Persistent bad weather in Spain has sent the price of much fresh produce in UK supermarkets soaring.

Heavy rain in the key Spanish growing region of Andalusia has wiped out large swathes of crops, leaving exports in short supply. "They've had four times the rainfall of an average year in the last two months alone," said one leading supplier. "And with the effect of poor exchange rates and the increased cost of shipping, it's really pushed up prices."

Oranges are 25% more expensive than they were a year ago, avocados are up 17%, cauliflowers 12% and cherry tomatoes 10% [The Grocer 33].

Wholesale price rises have been even more dramatic, with cauliflowers 50% more expensive than in March 2009 [Defra].

The supply of strawberries, raspberries, lettuce and other crops has also been severely disrupted. Spanish producers' association Freshuelva estimated the cost of strawberry losses to be 100m, with raspberry losses believed to be 50m. As much as a third of Andalusian citrus crops are also understood to have been lost.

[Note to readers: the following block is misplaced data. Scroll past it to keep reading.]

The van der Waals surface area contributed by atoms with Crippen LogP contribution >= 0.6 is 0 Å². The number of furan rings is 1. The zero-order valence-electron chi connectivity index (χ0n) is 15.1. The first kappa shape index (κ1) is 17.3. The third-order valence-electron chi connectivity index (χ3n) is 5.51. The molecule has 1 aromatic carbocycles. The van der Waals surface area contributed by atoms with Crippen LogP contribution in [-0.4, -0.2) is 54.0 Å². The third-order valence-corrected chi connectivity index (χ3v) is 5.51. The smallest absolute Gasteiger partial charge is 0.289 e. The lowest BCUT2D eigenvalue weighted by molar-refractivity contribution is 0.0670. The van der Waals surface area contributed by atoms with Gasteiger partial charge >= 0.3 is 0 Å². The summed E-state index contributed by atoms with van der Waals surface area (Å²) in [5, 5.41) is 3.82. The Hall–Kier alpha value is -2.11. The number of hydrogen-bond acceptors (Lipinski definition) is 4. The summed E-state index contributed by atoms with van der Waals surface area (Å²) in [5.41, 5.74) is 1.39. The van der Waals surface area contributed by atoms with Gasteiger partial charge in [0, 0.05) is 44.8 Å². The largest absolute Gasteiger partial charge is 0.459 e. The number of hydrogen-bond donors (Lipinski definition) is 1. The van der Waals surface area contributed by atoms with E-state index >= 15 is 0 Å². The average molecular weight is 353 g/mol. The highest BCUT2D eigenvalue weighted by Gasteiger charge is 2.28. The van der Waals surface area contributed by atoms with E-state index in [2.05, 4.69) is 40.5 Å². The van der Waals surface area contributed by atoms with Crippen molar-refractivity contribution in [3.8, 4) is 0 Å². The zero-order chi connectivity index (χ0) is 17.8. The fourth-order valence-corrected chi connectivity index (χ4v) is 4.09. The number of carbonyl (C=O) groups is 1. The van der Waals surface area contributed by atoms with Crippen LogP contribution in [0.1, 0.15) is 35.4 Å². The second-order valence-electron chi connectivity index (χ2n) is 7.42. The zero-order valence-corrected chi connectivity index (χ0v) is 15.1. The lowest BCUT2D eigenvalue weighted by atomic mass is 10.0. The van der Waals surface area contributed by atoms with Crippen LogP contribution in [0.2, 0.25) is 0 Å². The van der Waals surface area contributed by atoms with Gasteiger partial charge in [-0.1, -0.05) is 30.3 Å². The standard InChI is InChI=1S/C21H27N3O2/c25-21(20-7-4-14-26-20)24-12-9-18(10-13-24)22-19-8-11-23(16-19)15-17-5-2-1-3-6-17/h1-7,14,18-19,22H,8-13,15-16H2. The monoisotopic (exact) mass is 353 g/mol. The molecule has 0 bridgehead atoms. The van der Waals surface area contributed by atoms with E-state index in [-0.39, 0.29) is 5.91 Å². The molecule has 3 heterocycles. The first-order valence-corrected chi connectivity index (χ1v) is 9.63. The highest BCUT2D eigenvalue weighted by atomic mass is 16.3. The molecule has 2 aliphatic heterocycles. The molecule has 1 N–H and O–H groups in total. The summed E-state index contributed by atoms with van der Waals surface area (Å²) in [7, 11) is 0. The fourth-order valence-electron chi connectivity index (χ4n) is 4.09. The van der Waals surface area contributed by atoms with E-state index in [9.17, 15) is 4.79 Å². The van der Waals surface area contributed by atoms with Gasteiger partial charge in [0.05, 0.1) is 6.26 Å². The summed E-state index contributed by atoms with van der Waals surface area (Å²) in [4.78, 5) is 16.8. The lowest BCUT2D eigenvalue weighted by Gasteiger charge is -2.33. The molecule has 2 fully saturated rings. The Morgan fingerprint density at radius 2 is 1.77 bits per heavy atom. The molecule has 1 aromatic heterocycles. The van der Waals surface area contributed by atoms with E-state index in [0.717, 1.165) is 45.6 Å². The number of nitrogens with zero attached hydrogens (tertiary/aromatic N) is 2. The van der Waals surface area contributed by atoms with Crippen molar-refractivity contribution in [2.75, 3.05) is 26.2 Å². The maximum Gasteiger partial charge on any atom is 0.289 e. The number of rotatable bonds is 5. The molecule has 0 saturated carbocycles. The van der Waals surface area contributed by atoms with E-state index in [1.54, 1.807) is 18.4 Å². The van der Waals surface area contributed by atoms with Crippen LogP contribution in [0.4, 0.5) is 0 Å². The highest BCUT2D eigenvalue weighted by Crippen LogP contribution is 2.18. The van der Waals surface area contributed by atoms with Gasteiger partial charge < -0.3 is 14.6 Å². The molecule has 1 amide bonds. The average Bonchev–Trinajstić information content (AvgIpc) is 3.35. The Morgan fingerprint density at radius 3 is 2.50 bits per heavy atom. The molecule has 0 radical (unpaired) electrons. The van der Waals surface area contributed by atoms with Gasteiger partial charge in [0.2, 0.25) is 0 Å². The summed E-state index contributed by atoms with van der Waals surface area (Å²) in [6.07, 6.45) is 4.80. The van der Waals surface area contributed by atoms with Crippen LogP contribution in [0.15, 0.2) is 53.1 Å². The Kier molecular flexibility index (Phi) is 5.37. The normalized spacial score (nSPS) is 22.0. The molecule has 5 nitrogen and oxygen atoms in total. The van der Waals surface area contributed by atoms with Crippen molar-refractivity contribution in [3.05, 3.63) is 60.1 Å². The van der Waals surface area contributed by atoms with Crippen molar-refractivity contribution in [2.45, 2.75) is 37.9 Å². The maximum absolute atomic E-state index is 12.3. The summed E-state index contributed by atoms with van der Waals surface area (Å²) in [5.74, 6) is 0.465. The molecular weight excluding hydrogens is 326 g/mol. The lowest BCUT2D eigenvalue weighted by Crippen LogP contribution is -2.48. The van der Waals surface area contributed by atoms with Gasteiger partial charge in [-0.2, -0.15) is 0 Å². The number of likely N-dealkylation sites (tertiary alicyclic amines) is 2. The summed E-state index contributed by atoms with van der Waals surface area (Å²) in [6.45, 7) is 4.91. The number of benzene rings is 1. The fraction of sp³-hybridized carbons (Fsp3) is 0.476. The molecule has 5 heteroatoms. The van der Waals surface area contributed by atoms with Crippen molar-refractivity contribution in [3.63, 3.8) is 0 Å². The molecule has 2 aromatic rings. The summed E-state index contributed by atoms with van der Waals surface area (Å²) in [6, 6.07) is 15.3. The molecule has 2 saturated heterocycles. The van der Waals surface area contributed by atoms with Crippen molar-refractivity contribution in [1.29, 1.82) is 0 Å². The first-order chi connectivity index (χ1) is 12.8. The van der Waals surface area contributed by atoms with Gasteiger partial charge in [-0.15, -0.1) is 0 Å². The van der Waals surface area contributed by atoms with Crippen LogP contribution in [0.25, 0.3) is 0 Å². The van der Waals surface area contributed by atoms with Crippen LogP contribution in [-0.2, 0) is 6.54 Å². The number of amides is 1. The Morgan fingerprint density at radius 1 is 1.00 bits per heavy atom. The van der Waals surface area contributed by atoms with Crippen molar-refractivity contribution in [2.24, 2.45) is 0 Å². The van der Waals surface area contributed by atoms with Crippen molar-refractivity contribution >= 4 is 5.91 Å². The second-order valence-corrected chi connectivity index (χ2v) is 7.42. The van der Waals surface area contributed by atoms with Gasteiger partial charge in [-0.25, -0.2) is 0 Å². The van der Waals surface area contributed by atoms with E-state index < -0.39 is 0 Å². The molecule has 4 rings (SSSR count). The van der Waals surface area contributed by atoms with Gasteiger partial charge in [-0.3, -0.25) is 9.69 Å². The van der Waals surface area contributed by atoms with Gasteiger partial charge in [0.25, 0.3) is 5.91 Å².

"Heavy rain has damaged the infrastructure of some of the strawberry and other berry farms, such as access paths, fences and some greenhouses," said a spokesman for Foods From Spain. "They have also delayed production, making the harvest of the first fruits more difficult."

Leafy salads such as lettuce and spinach had been significantly hit, according to Pancho Gonzales, business quality manager for Langmeads. "Romaine was very short a few weeks ago and icebergs are very expensive. We were the only ones selling spinach." Growers were having to spend more on crop protection and fertiliser to reduce losses, he said.

The UK depends on Spain for a large range of fruit and vegetables outside of the British season and imports more than £20bn of goods every year. Prices are likely to remain high until domestic crops start to come into season over the next three months.